From this perspective, Peru and the Andean Group countries should be in a position to negotiate a further reduction of tariffs by all parties. The counterpart should be to offer a lower bound tariff. The offer of a new general bound tariff could be at a level near the maximum CET to be applied in 2004.

The new bound tariff for sensitive items will depend on the advances in removing domestic support and export subsidies in the developed economies. One possible proposal is that the bound tariff on sensitive products might be reduced by half the proportion of the cutback in domestic support/export subsidies in the United States/EU/Japan.

No trade negotiation will do much to enhance production without parallel domestic reform. Trade negotiations are necessary but not sufficient. Some active policies are needed to fill the gaps that the market does not: investment, credit and services. There is an acute problem of finance, especially in countries such as Peru where drastic financial reform was introduced and development banks were eliminated; there is simply no credit for the agricultural sector and no money to engage in agricultural production. Also, the market is not delivering all the services connected to agricultural production (FAO, 2000a) quickly enough. The financial restrictions in the agricultural sector are of special importance to Peru (Perú Posible, 2001).

A structural asymmetry is developing at present because the types of policy instruments that are legitimate require a high level of institutional capacity, which is basically lacking in Peru and most developing countries, while the policy instruments that can be used without major institutional difficulties are being eliminated by the multilateral negotiations. One major goal of Peru and developing countries during the next round is to safeguard their freedom to implement some basic policies in support of the agricultural sector.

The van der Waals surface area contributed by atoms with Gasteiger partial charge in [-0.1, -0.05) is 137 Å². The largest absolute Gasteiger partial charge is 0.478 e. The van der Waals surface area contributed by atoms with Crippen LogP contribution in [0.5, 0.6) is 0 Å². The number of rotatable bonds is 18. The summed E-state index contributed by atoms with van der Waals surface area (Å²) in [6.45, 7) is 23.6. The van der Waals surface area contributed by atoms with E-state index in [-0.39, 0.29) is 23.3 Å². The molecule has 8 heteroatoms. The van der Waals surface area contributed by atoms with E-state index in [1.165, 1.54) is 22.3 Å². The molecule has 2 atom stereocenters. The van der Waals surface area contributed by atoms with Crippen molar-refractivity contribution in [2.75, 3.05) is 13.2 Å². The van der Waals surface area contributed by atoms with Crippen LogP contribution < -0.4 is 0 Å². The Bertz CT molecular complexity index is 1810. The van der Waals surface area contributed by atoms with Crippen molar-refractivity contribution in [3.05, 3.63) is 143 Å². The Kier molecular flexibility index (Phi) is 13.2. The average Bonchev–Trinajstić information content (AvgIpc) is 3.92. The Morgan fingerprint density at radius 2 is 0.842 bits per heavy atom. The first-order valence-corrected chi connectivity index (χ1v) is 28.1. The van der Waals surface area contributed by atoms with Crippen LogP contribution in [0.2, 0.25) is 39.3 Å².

Another issue of importance is the relation between agriculture and other areas of negotiation. Developments in the TRIPS Agreement have important impacts on the agricultural sector of Peru and other developing countries in two areas: the extension of the range of patents of plant varieties and animals and the control of technology and parallel imports. These patents may have a strong impact on the cost of basic agricultural inputs: there is worry that increases in input prices may put them beyond the reach of small farmers.

Also, there is the issue of competition. Although a country may negotiate a right to export food products to another, business licences may prevent the supplying of those products from one market to another. This raises the whole issue of market distribution relating to licence holders of patents and franchises that really hampers domestic production and exports. This is an issue that has affected Peruvian companies in the near past, as stated above when referring to the “Pisco” dispute with Chile.